Why has some African literature escaped notice (or been ignored)?
Much of African literature over the last millenia has disappeared from view because it has not survived, particularly in sub-Saharan Africa, but extant texts refer to these ancient documents as having existed. Second, many works were not published and therefore went unknown. Third, very few were translated from African languages into European languages, and they were therefore ignored.
As much as scholars probe and dissect shining examples of twentieth century African literature, Belcher points out there are historical precedents to the works of the prominent modern-day African writers. For example, it could be argued that the pidgin English works of Amos Tutuola (The Palm-Wine Drinkard), (which Dylan Thomas called “fresh, young English”), Ken Saro-Wiwa (Sozaboy), and Uzodinma Iweala (Beasts of No Nation) were well preceded by Antera Duke‘s eighteenth century diary, which was written in Nigerian pidgin English and carried to Scotland by a Scottish missionary. Where is that ever mentioned in popular analysis?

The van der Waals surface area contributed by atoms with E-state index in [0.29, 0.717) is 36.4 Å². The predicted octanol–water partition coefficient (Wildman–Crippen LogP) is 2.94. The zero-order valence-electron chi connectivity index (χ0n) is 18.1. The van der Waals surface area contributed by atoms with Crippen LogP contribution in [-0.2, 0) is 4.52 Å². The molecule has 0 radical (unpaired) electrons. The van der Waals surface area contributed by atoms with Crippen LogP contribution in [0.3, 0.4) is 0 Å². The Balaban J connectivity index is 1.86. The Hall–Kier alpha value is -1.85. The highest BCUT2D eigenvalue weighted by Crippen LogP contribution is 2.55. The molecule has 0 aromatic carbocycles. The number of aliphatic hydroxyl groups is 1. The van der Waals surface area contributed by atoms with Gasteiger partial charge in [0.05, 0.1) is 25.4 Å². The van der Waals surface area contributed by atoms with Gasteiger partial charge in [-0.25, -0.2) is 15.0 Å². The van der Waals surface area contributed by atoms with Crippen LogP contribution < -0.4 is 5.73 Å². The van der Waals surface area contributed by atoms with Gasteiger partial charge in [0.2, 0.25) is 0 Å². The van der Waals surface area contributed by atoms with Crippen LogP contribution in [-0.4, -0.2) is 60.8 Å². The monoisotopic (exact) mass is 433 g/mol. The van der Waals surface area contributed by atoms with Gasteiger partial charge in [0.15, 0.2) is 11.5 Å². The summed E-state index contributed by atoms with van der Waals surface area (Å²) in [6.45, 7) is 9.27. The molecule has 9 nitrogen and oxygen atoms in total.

Historical categories of African literature
One subsection of African literature emerged from the writings of Africans living outside of Africa– both slaves and African youths whom European colonists sent to study in England, France, Portugal, Italy, Holland and Germany. The Interesting Narrative of the Life and Adventures of Olaudah Equiano or Gustavus Vassa, the African (1789), was written by former slave Olaudah Equiano, who described the awfulness of slavery and the slave trade.
An early edition of Olaudah Equiano’s autobiographical narrative (Image: dcc.newberry.org)
Equiano was in the forefront of the movement in Britain to abolish slavery. His book was highly influential in bringing the trade to an end. Written in English, Equiano’s narrative received much attention, but another group of Africans in Europe had writings in Latin. Those have not commanded as much close examination.